Veteran Stories:
Sheridan Edward Atkinson

Army

  • Prisoners of War Magazine Clipping, July 12, 1943. It pictured the Italian Army Captain from whom Sheridan Atkinson obtained a pistol.

    Sheridan E. Atkinson
  • Picture of Beretta 9mm Automatic Pistol, resulted from a successful military operation.

    Sheridan E. Atkinson
  • Sheridan Atkinson in Dress Uniform, Fall 1942.

    Sheridan E. Atkinson
  • Military Identity Card of Sheridan Atkinson, 1942.

    Sheridan E. Atkinson
  • English-Italian Dictionary issued with escape kit, invasion money, maps, on invasion of Sicily, Italy, July 1943.

    Sheridan E. Atkinson
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"We were told, when you read in the books, you’ll find that it says there was no opposition. Well, that’s hard to explain to a fellow who’s dead."

Transcript

Sicily took 38 days, I believe if I remember correctly, to be conquered or liberated. The Canadians were involved for 28 days, lost about 500 killed in the 28 days and several thousand wounded. I can’t tell you how many, I think somewhere around 3000 in 28 days.

I can’t give you any idea of how many merchant ships there were there. I can’t give you any idea of the number of landing craft of all varieties that there were there. And all these landing craft and landing ships had been assigned to a specific boat and had to find them in the dark with no lights, no GPS like we have today or any of that nature, and offload the troops and the guns and the trucks and so on and so forth, in the middle of the night, in pitch dark, on the small boats.

Every boat has a different dance in the water. A large freighter, for example, rolls from side to side very slowly and up and down very slowly and sometimes even nose to stern a bit and so on and so forth. But they have their own rhythm and depending upon the stuff that’s in them, and how big their keel is and the length of them and so forth, each one is different.

Landing craft of various sizes have a different dance because they are flat bottomed, in most instances, so that they can get into shore, and even the ones that aren’t have their own dance. So now in the middle of the night, pitch dark, you have these two boats hugging each other. Now, if you make a mistake, you probably put the truck or the gun right through the bottom of the boat.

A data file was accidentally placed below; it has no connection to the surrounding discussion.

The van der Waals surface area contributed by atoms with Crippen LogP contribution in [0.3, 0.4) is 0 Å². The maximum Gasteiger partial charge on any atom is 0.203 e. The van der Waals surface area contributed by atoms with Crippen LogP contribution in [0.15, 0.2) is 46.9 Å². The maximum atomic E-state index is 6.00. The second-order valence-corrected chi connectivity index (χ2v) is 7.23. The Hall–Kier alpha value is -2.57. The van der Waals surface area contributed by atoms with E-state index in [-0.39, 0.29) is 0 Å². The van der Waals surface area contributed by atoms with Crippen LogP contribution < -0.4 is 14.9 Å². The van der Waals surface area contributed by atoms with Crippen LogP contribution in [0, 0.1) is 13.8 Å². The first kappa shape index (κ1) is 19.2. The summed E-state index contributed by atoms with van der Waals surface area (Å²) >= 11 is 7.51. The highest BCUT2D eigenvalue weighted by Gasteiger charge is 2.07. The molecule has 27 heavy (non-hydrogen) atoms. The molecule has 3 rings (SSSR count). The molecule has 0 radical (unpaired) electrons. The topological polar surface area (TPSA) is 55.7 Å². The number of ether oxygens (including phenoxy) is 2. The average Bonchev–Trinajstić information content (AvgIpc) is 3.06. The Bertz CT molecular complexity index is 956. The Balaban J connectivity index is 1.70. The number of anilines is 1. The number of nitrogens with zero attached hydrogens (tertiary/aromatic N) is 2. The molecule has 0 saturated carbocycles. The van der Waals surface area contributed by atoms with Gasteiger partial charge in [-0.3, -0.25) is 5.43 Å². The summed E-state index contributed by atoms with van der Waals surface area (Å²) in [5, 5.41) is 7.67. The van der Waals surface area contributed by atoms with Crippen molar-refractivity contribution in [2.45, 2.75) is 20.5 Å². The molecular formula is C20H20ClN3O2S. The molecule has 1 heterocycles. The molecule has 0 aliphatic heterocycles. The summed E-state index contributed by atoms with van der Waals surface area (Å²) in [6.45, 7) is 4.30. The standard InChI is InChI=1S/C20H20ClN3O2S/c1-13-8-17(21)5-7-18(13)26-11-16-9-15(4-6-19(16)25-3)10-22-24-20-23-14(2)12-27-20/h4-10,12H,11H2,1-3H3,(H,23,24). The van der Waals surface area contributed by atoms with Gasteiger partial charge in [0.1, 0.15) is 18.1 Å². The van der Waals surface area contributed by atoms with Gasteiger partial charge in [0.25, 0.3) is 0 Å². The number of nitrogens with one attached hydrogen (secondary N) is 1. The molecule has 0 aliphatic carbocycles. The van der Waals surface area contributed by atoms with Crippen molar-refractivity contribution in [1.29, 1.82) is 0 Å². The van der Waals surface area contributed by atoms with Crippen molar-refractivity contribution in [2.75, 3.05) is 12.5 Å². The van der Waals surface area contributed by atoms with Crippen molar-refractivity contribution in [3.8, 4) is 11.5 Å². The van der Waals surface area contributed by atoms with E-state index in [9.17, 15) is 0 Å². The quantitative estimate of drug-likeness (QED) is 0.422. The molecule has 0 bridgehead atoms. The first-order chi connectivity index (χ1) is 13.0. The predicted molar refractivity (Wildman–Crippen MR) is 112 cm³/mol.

I and my platoon was due to land at H+30. H+30 means 30 minutes after the initial invasion. And we didn’t make it, like nobody else did either because of the rough water, because of the delays in getting stuff into the, the boat and so on and so forth. And the fact that there were sand bars close to the shore that nobody knew about and the boat got stuck on and so on.

However, we did land with very little opposition on the beach. We had one or two killed on the beach and relatively little opposition in comparison to what we expected. We were told, when you read in the books, you’ll find that it says there was no opposition. Well, that’s hard to explain to a fellow who’s dead.

To secure the beach would be close to half a day anyway, close to noon time of that day. But then we had objectives from there, we had an airfield called Pachino, PACHINO, which was an objective of my regiment. But the business of the beach operations went on, well, probably for most of the campaign anyway because they have no other way to get supplies except to shore. They have no harbours or ports, and it was ammunition and fuel and food has to be looked after and brought ashore. Prisoners have to be taken offshore. Wounded have to be taken offshore. I know that I was flown over to Libya in a [Douglas] C-47 [Dakota] aircraft eventually. But that’s well on in, you know, we’re talking two weeks later.

I must tell you this, that I do know, and it has been written, that operation had eventually 300 000 troops and 3000 craft of various type, naval craft and landing craft and merchant ships and everything else, conducted the landing in Sicily. And it was a magnificent operation, in spite of the fact there were lots of mistakes made. They did what they were supposed to do.

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